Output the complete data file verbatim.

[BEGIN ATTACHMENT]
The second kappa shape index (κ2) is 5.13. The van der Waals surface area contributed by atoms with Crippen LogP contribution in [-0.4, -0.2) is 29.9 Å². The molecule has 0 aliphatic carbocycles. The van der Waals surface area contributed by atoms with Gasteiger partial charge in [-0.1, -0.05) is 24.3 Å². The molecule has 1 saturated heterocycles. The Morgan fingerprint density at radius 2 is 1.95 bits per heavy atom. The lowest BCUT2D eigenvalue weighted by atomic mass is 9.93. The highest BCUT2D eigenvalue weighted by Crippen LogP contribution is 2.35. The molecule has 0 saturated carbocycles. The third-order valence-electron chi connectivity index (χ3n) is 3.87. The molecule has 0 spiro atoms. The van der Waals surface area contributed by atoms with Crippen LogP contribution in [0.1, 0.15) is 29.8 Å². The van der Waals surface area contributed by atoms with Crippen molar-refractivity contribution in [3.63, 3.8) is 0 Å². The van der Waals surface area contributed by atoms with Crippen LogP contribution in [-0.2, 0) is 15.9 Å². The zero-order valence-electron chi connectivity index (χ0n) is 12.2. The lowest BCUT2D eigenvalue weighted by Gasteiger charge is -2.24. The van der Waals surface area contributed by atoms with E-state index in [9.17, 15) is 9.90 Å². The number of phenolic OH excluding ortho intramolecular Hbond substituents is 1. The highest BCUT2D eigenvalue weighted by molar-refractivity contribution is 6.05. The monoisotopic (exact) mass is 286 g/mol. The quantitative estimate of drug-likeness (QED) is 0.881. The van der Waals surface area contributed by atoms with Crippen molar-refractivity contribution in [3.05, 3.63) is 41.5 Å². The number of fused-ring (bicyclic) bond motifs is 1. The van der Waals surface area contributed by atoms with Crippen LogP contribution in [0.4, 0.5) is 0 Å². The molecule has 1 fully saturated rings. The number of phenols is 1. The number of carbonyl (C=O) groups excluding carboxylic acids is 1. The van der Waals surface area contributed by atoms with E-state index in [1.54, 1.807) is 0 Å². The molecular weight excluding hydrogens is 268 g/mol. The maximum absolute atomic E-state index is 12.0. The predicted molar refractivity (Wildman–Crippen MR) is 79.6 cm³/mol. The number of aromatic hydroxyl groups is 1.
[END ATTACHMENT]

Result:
The second kappa shape index (κ2) is 5.13. The van der Waals surface area contributed by atoms with Crippen LogP contribution in [-0.4, -0.2) is 29.9 Å². The molecule has 0 aliphatic carbocycles. The van der Waals surface area contributed by atoms with Gasteiger partial charge in [-0.1, -0.05) is 24.3 Å². The molecule has 1 saturated heterocycles. The Morgan fingerprint density at radius 2 is 1.95 bits per heavy atom. The lowest BCUT2D eigenvalue weighted by atomic mass is 9.93. The highest BCUT2D eigenvalue weighted by Crippen LogP contribution is 2.35. The molecule has 0 saturated carbocycles. The third-order valence-electron chi connectivity index (χ3n) is 3.87. The molecule has 0 spiro atoms. The van der Waals surface area contributed by atoms with Crippen LogP contribution in [0.1, 0.15) is 29.8 Å². The van der Waals surface area contributed by atoms with Crippen molar-refractivity contribution in [3.63, 3.8) is 0 Å². The van der Waals surface area contributed by atoms with Crippen LogP contribution in [-0.2, 0) is 15.9 Å². The zero-order valence-electron chi connectivity index (χ0n) is 12.2. The lowest BCUT2D eigenvalue weighted by Gasteiger charge is -2.24. The van der Waals surface area contributed by atoms with E-state index in [9.17, 15) is 9.90 Å². The number of phenolic OH excluding ortho intramolecular Hbond substituents is 1. The highest BCUT2D eigenvalue weighted by molar-refractivity contribution is 6.05. The monoisotopic (exact) mass is 286 g/mol. The quantitative estimate of drug-likeness (QED) is 0.881. The van der Waals surface area contributed by atoms with Crippen molar-refractivity contribution in [3.05, 3.63) is 41.5 Å². The number of fused-ring (bicyclic) bond motifs is 1. The van der Waals surface area contributed by atoms with Crippen LogP contribution in [0.4, 0.5) is 0 Å². The molecule has 1 fully saturated rings. The number of phenols is 1. The number of carbonyl (C=O) groups excluding carboxylic acids is 1. The van der Waals surface area contributed by atoms with E-state index in [1.54, 1.807) is 0 Å². The molecular weight excluding hydrogens is 268 g/mol. The maximum absolute atomic E-state index is 12.0. The predicted molar refractivity (Wildman–Crippen MR) is 79.6 cm³/mol. The number of aromatic hydroxyl groups is 1.